Producers: Greg Berlanti, Sara Schechter, Jill McElroy and Jenna Sarkin   Director: Chris Winterbauer   Screenplay: Max Taxe   Cast: Cole Sprouse, Lana Condor, Zach Braff, Mason Gooding, Emily Rudd, Lukas Gage, Michelle Buteau, Christine Adams and Cameron Esposito   Distributor: HBO Max

Grade: C

This outer-space romantic comedy from the production factory of prolific Greg Berlanti is a cutesy tale in the mold of a futuristic “It Happened One Night.”  Unfortunately “Moonshot” never achieves liftoff: the charm the cast tries desperately to bring to Max Taxe’s workmanlike script proves elusive, especially because Chris Winterbauer’s direction lacks fizz. 

Cole Sprouse plays Walt, a college student and barista who dreams of escaping his humdrum life by winning a free spot on the flights to Mars sponsored by eccentric billionaire Leon Kovi (Zach Braff).  His application has been rejected thirty-seven times, but his determination is renewed when he attends a party where he meets two girls—Sophie (Lana Condor), whose boyfriend Calvin (Mason Gooding) is already resident on Mars through Kovi’s program, and Ginny (Emily Rudd), with whom he instantly falls in love before learning that she’s leaving for the Red Planet the next morning.  She departs after they share a heartfelt talk.

Sophie, whom Walt irritated in their initial encounter, later comes to Walt’s coffee shop in a despairing state because Calvin has decided to extend his stay on Mars.  Walt suggests that since she has the funds, she should simply buy a tourist ticket on the shuttle and go to live with him there.  She’s convinced, but he then suggests she help him get onto the craft as a stowaway.  She reluctantly agrees, but once aboard they find that they must continue the pretense of being a couple.  So he assumes Calvin’s identity—a problem, since he knows nothing about the guy’s specialization in terraforming and has to lecture on the subject.

You know where this is headed—and it isn’t just to Mars.  Walt and Sophie grow close in a series of misadventures, close shaves and occasional blissful encounters with the beauties of the cosmos, and Sophie begins to wonder about Calvin’s inclination to put his work above all else.

You also know the inevitable outcome, though there are, necessarily, blips along the way.  Walt is arrested and brought before Kovi, who reveals that surveillance footage has made him into a PR star on social media and offers him a permanent gig on Mars.  Meanwhile Sophie has reached a decision about her own future.  It seems that they might be separated permanently by light years until…well, until a space-age equivalent of that running-for-the-train-station-or-airport sequence that’s standard issue in the romcom genre.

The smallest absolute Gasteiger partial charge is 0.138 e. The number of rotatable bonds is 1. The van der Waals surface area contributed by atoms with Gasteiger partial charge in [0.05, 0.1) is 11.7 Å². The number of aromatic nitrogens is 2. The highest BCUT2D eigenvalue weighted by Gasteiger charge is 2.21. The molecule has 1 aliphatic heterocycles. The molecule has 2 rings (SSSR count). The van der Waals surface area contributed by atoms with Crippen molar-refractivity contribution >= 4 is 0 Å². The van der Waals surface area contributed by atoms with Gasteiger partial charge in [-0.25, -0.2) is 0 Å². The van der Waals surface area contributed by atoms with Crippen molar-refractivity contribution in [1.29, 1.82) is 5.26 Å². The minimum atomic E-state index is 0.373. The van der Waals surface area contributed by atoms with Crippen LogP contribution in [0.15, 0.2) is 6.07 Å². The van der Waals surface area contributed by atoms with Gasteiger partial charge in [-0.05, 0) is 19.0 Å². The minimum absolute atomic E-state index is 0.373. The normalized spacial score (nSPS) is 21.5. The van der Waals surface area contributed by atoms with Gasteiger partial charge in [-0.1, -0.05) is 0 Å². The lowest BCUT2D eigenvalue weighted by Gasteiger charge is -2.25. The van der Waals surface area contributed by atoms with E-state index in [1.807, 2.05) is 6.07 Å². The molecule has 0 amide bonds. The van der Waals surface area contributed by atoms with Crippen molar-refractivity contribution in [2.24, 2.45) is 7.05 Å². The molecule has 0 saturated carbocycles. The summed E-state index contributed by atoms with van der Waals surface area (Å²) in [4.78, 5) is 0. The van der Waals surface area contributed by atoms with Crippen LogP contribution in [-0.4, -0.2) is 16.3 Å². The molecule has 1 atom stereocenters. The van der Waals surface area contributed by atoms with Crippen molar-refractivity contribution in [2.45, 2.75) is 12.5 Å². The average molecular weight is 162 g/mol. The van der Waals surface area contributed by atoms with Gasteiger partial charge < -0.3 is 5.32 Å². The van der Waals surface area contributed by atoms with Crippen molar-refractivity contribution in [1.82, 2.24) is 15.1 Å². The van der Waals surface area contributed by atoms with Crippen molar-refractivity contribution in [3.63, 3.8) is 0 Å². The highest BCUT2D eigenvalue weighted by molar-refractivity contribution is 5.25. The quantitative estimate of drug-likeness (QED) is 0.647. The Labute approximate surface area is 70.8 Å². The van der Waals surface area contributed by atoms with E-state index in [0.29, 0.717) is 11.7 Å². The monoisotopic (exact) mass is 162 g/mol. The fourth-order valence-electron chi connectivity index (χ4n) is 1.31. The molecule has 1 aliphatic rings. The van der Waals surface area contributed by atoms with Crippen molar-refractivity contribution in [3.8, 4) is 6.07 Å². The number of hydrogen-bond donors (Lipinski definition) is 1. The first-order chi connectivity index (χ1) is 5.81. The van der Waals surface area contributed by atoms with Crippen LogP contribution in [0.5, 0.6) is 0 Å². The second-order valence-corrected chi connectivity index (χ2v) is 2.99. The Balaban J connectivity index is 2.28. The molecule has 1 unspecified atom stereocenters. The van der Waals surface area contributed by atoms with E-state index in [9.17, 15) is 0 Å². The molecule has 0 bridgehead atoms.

The characters in “Moonshot”—except for Kovi, whom Braff plays as an arrogant, supercilious control freak—are pretty nice people.  Even those who don’t act quite the way Walt and Sophie would like aren’t cruel or vindictive; to the contrary, they’re unusually helpful. (Ginny might have found a new boyfriend, but she helps Walt out of a tough spot, and Christine Adams, as Calvin’s mother, takes the breakup of her son’s engagement with amazing equanimity.)  A few fellow travelers, like Michelle Buteau as the ship captain and Cameron Esposito as a passenger who finds romance unexpectedly, add some welcome spice to the mix, but most are fairly bland, and are played that way. The same, unhappily, is true of Condor, whose mousiness as Sophie means that Sprouse has to carry the picture largely his own, and though he’s pleasant enough, his exuberance can, paradoxically, get tiresome.

Apart from a few pastel-pretty illustrations of celestial phenomena observed with wonderment by Walt and Sophie, the look of the picture is as nondescript as the dialogue and characters.  Eddie Matazzoni’s production design, Brandon Uegama’s cinematography and Stephani Lewis’ costumes are all of cable-TV quality, and Harry Jiergian’s editing is as lackluster as Winterbauer’s direction. David Boman’s score leaves little impression. 

Innocuous but instantly forgettable, “Moonshot” fails to add much to the romcom template besides the outer-space setting.